100 smoking households and 50 non-smoking households participated in the study, which was published in Tobacco Control. The researcher........ Read more »

Matt, G., Quintana, P., Zakarian, J., Fortmann, A., Chatfield, D., Hoh, E., Uribe, A., & Hovell, M. (2010) When smokers move out and non-smokers move in: residential thirdhand smoke pollution and exposure. Tobacco Control, 20(1). DOI: 10.1136/tc.2010.037382  

  • March 3, 2011
  • 12:43 AM

Causes of high mercury levels

by Ashartus in exposure/effect

This is the second in a planned series of posts relating to mercury exposure and toxicity (see also Part 1: measuring mercury exposure). In this part I’m going to look at some of the causes of high mercury levels measured in the population, and specifically at a recent population biomonitoring study conducted in New York [...]... Read more »

  • February 21, 2011
  • 02:32 PM

Did Chopin Have Temporal Lobe Epilepsy?

by Pranab Chatterjee in Scepticemia

Frederick Chopin is not only one of the greatest composers this side of history, but also, a paleopathologist’s delight. He died at the age of 39, which, even by the standards of those days, was quite young. There were several … Continue reading →... Read more »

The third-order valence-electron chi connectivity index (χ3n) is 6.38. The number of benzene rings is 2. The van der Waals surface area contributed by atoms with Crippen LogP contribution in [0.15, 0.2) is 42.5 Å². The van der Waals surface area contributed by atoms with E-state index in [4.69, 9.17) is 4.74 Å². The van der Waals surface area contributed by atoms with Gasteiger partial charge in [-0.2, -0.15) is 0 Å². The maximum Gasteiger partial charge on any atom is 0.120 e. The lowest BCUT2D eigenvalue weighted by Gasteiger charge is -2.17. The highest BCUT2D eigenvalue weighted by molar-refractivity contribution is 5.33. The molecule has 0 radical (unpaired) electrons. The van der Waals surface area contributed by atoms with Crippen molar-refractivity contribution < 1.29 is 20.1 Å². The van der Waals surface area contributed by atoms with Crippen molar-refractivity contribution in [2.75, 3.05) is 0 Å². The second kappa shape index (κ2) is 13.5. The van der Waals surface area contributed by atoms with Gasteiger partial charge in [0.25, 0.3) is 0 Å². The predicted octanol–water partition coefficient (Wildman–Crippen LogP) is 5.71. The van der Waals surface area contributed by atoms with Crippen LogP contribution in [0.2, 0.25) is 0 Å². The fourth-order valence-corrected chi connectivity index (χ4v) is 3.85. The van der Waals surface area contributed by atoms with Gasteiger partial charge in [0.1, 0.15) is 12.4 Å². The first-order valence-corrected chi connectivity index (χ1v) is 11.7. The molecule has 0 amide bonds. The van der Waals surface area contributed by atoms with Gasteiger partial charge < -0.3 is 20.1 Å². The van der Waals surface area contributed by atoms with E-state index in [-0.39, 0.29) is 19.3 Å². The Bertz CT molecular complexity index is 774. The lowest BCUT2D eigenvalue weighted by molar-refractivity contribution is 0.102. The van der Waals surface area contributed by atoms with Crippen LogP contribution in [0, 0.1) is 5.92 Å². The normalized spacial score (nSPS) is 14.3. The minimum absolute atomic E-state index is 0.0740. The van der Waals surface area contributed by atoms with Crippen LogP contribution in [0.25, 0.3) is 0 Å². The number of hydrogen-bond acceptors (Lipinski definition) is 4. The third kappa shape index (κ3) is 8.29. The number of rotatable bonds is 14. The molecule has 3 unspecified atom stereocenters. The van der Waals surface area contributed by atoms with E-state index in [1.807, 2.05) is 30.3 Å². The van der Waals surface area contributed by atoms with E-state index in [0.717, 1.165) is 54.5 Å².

Vazquez Caruncho, M., & Branas Fernandez, F. (2011) The hallucinations of Frederic Chopin. Medical Humanities. DOI: 10.1136/jmh.2010.005405  

  • February 18, 2011
  • 11:11 PM

Third hand smoking - Can we ban this poison already?

by James Byrne in Disease Prone

I’m not going to write a post on why smoking is bad, it’s too obvious and if you don’t understand why then your probably never going to find this post anyway. I’m not even going to talk about second hand smoking, ie. blowing your death cloud at me on the street. Again it’s obvious why it’s bad and may even be worse than smoking the cigarette itself as second hand smokers don’t get the benefit of a filter. No, this post is about third hand smoking, a fun new way smokers can harm th........ Read more »

Avol EL, Gauderman WJ, Tan SM, London SJ, & Peters JM. (2001) Respiratory effects of relocating to areas of differing air pollution levels. American journal of respiratory and critical care medicine, 164(11), 2067-72. PMID: 11739136